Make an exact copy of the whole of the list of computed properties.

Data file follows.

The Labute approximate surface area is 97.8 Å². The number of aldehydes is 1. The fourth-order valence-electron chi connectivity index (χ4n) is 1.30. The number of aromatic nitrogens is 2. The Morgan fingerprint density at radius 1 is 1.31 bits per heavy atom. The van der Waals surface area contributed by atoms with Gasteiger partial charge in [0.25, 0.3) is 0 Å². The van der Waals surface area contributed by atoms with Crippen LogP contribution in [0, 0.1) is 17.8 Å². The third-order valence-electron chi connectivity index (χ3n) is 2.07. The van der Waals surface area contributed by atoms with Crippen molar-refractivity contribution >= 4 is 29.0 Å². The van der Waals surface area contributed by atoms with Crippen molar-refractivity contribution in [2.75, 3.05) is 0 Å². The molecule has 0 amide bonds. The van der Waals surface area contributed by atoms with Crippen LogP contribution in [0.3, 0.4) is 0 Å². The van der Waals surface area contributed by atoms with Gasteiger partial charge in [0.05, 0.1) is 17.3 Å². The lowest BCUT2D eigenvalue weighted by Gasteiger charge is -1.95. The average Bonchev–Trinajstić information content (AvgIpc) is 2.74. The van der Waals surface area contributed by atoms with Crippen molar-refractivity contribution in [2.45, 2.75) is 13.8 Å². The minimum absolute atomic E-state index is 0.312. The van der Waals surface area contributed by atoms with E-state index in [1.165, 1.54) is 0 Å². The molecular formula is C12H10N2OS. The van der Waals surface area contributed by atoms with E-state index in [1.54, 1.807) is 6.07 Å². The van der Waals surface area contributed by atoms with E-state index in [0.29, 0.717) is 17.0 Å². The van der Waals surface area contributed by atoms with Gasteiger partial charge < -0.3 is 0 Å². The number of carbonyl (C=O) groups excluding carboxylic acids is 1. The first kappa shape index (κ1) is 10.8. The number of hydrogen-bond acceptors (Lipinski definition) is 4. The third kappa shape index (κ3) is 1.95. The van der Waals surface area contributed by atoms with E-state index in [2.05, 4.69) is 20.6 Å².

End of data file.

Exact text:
The Labute approximate surface area is 97.8 Å². The number of aldehydes is 1. The fourth-order valence-electron chi connectivity index (χ4n) is 1.30. The number of aromatic nitrogens is 2. The Morgan fingerprint density at radius 1 is 1.31 bits per heavy atom. The van der Waals surface area contributed by atoms with Gasteiger partial charge in [0.25, 0.3) is 0 Å². The van der Waals surface area contributed by atoms with Crippen LogP contribution in [0, 0.1) is 17.8 Å². The third-order valence-electron chi connectivity index (χ3n) is 2.07. The van der Waals surface area contributed by atoms with Crippen molar-refractivity contribution >= 4 is 29.0 Å². The van der Waals surface area contributed by atoms with Crippen molar-refractivity contribution in [2.75, 3.05) is 0 Å². The molecule has 0 amide bonds. The van der Waals surface area contributed by atoms with Crippen LogP contribution in [0.3, 0.4) is 0 Å². The van der Waals surface area contributed by atoms with Gasteiger partial charge in [0.05, 0.1) is 17.3 Å². The lowest BCUT2D eigenvalue weighted by Gasteiger charge is -1.95. The average Bonchev–Trinajstić information content (AvgIpc) is 2.74. The van der Waals surface area contributed by atoms with Crippen molar-refractivity contribution in [2.45, 2.75) is 13.8 Å². The minimum absolute atomic E-state index is 0.312. The van der Waals surface area contributed by atoms with E-state index in [1.165, 1.54) is 0 Å². The molecular formula is C12H10N2OS. The van der Waals surface area contributed by atoms with E-state index in [1.54, 1.807) is 6.07 Å². The van der Waals surface area contributed by atoms with E-state index in [0.29, 0.717) is 17.0 Å². The van der Waals surface area contributed by atoms with Gasteiger partial charge < -0.3 is 0 Å². The number of carbonyl (C=O) groups excluding carboxylic acids is 1. The first kappa shape index (κ1) is 10.8. The number of hydrogen-bond acceptors (Lipinski definition) is 4. The third kappa shape index (κ3) is 1.95. The van der Waals surface area contributed by atoms with E-state index in [2.05, 4.69) is 20.6 Å².